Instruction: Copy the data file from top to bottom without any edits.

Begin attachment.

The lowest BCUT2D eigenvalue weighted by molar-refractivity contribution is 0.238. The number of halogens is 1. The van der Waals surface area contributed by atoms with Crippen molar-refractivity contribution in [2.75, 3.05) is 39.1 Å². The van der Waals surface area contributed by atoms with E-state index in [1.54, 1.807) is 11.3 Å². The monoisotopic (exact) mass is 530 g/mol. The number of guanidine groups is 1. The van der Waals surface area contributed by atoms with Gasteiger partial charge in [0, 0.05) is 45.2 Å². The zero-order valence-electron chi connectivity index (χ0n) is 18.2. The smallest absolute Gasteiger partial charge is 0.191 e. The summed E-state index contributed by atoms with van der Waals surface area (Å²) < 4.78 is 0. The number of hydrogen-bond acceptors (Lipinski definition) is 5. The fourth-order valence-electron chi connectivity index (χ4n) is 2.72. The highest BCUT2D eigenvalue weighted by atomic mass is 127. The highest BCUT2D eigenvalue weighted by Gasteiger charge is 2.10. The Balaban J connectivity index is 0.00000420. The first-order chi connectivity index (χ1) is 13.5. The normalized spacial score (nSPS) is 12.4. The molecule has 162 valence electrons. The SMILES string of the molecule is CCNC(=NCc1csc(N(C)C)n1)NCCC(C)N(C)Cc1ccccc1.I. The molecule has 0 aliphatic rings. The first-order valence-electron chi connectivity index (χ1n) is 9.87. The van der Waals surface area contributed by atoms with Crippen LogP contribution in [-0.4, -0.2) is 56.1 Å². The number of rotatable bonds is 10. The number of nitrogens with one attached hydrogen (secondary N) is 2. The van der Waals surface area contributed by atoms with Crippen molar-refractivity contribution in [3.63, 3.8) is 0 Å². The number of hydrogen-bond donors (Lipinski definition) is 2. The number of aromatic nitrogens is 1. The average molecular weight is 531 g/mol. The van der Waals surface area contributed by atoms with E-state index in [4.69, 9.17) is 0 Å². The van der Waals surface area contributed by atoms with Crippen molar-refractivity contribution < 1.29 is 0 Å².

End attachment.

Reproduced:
The lowest BCUT2D eigenvalue weighted by molar-refractivity contribution is 0.238. The number of halogens is 1. The van der Waals surface area contributed by atoms with Crippen molar-refractivity contribution in [2.75, 3.05) is 39.1 Å². The van der Waals surface area contributed by atoms with E-state index in [1.54, 1.807) is 11.3 Å². The monoisotopic (exact) mass is 530 g/mol. The number of guanidine groups is 1. The van der Waals surface area contributed by atoms with Gasteiger partial charge in [0, 0.05) is 45.2 Å². The zero-order valence-electron chi connectivity index (χ0n) is 18.2. The smallest absolute Gasteiger partial charge is 0.191 e. The summed E-state index contributed by atoms with van der Waals surface area (Å²) < 4.78 is 0. The number of hydrogen-bond acceptors (Lipinski definition) is 5. The fourth-order valence-electron chi connectivity index (χ4n) is 2.72. The highest BCUT2D eigenvalue weighted by atomic mass is 127. The highest BCUT2D eigenvalue weighted by Gasteiger charge is 2.10. The Balaban J connectivity index is 0.00000420. The first-order chi connectivity index (χ1) is 13.5. The normalized spacial score (nSPS) is 12.4. The molecule has 162 valence electrons. The SMILES string of the molecule is CCNC(=NCc1csc(N(C)C)n1)NCCC(C)N(C)Cc1ccccc1.I. The molecule has 0 aliphatic rings. The first-order valence-electron chi connectivity index (χ1n) is 9.87. The van der Waals surface area contributed by atoms with Crippen LogP contribution in [-0.4, -0.2) is 56.1 Å². The number of rotatable bonds is 10. The number of nitrogens with one attached hydrogen (secondary N) is 2. The van der Waals surface area contributed by atoms with Crippen molar-refractivity contribution in [3.63, 3.8) is 0 Å². The number of hydrogen-bond donors (Lipinski definition) is 2. The number of aromatic nitrogens is 1. The average molecular weight is 531 g/mol. The van der Waals surface area contributed by atoms with E-state index in [4.69, 9.17) is 0 Å². The van der Waals surface area contributed by atoms with Crippen molar-refractivity contribution < 1.29 is 0 Å².